On the heels of the surprising outcome of the presidential election, the financial services industry has entered a period of uncertainty when it comes to one of the most sweeping regulatory changes in a generation.
The Department of Labor’s fiduciary rule is on the doorstep of being implemented in a few short months. However, there are very real rumblings from the Republican party that its leaders are gearing up to take down just about every facet of the Obama administration that they can, including the DOL rule.
(Read Melanie Waddell’s analysis of the rule’s chances of survival under Trump and a GOP-controlled Congress.)
Regardless of your political leanings, and whether you are pro- or anti-DOL rule, this political movement has created doubt in the industry over whether to continue investing in the technology necessary to comply with a best interest standard.
On the one hand, the cost of new systems, technology upgrades and staff training can easily run into the millions of dollars for broker-dealer and RIA firms, which steps that may ultimately not be required by law, despite the many benefits that deploying the latest technologies brings.
On the other hand, if the Republicans fail to repeal the rule, are you willing to risk the costs, fines and potential liabilities for non-compliance that are sure to come?
Right now, I would say that the betting odds are roughly 4-1 that the rule will become law by the April 2017 deadline.
The reasons the odds are vastly in favor of it going through are the tremendous obstacles in a very short period of time that would have to be overcome in order to repeal it. These include the fact that it will take an act of Congress to overturn it, something that even on a fast track can take a year or more.
Additionally, the Democrats are not dead yet and have some formidable proponents that can filibuster any movement to repeal. It’s also true that the DOL rule will most likely not be the administration’s top priority – Obamacare, Dodd-Frank and immigration will attract most of its attention in the next couple of years.
Ultimately, the biggest wildcard is Donald Trump himself. Will he abandon his campaign promises to protect Americans and their retirement savings from ‘evil’ Wall Street or go along with the party whose leaders abandoned him during the election to repeal a pro-investor rule?
Counteracting these factors is the early momentum in the House to move quickly against the rule along with the potential that the new Secretary of Labor, who has yet to be appointed, may delay or attempt to modify it as well. These contra-forces are creating an unprecedented period where we won’t know until we know.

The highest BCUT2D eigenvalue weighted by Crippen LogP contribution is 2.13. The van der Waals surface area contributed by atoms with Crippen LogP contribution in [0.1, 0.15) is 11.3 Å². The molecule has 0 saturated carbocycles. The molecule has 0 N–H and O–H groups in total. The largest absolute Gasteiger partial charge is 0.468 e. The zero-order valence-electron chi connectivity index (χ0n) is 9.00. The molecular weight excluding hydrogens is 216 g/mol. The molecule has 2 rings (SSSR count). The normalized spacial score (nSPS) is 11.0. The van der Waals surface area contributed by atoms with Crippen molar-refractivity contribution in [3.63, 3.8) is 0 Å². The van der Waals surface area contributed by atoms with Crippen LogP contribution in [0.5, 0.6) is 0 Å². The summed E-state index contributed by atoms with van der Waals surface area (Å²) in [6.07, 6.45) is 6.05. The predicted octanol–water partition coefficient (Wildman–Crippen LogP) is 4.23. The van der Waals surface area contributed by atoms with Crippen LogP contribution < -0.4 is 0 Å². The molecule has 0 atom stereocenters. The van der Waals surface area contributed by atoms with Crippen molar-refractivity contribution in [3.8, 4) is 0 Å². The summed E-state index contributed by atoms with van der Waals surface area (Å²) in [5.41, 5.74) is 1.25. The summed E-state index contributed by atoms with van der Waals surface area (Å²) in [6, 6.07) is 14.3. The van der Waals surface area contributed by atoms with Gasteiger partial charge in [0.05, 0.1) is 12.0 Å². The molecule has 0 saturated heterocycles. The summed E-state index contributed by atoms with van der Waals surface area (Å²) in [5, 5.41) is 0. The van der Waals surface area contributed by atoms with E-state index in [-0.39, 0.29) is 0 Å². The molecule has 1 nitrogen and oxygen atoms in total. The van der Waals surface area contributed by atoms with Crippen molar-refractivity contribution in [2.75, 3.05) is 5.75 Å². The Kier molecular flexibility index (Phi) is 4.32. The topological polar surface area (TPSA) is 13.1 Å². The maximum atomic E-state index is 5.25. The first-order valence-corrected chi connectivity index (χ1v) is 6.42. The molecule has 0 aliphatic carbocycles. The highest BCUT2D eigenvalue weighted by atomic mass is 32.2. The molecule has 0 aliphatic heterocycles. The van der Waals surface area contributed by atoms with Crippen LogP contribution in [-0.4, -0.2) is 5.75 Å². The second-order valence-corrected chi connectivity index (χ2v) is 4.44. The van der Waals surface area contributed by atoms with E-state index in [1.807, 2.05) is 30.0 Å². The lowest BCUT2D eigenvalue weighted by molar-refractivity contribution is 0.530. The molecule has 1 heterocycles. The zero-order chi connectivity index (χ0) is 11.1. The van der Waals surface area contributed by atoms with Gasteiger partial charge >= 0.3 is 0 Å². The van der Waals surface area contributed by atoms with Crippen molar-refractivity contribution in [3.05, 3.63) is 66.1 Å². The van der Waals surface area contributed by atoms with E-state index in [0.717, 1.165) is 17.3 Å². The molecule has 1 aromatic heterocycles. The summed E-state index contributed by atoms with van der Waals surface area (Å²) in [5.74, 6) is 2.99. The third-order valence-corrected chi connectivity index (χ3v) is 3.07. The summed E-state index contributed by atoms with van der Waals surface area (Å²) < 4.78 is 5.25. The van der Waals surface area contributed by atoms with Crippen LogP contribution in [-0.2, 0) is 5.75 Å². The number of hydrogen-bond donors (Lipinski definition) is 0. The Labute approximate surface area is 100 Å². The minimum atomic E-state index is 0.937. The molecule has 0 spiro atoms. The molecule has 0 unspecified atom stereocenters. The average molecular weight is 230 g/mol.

Use Technology to Smooth Regulatory Risk
So how should advisors and their partners behave during this period of uncertainty? I believe it all comes down to the fact that regardless of whether the DOL fiduciary rule or any other regulatory change requires financial professionals to do so, following a best interest standard is just plain good business.
How can anyone argue that doing the right thing for the client is a bad idea? The financial services industry already suffers from a personality problem and is consistently ranked at the bottom of the heap for trustworthiness. If anything, the industry should embrace this concept and move forward to quickly flip the script.
Case in point: Merrill Lynch. Merrill has announced sweeping changes to remove conflicted commissions from retirement accounts and is embracing a fiduciary standard in a new marketing campaign. Even if the DOL fiduciary rule is repealed, Merrill will enjoy a tremendous competitive advantage with that positioning. Other major players such as JPMorgan and Commonwealth Financial are doing the same, playing the long game, which will pay off down the road, regardless of political developments.
Other macro trends affecting advisors include technology disruption in an industry that is still paper-based and manual-process dependent. Automation is finally entering wealth management, a movement that once here will not go away.
Now more than ever, the industry needs to invest heavily in technology to bring the client experience up to what today’s consumer is used to: the ability to get it now on their mobile devices at the swipe or touch of a finger.
By upgrading their systems and embracing automation to comply with a best interest standard, firms will have a flexible infrastructure that can evolve and support the business models of the future currently being shaped by technology.
If there’s one thing we know to be true, it’s that change is a constant. Anyone using the uncertainty principal to delay technology investments is playing a dangerous and shortsighted game – just go ahead and ask the taxi drivers, travel agents, book sellers, music stores, video rental operators and classified ad salespeople for their thoughts.
In the meantime, grab the popcorn – this movie is going to be fun to watch!
— Read Forget Robos; Regulations Now Top Driver of Advisor Tech on ThinkAdvisor’s TechCenter.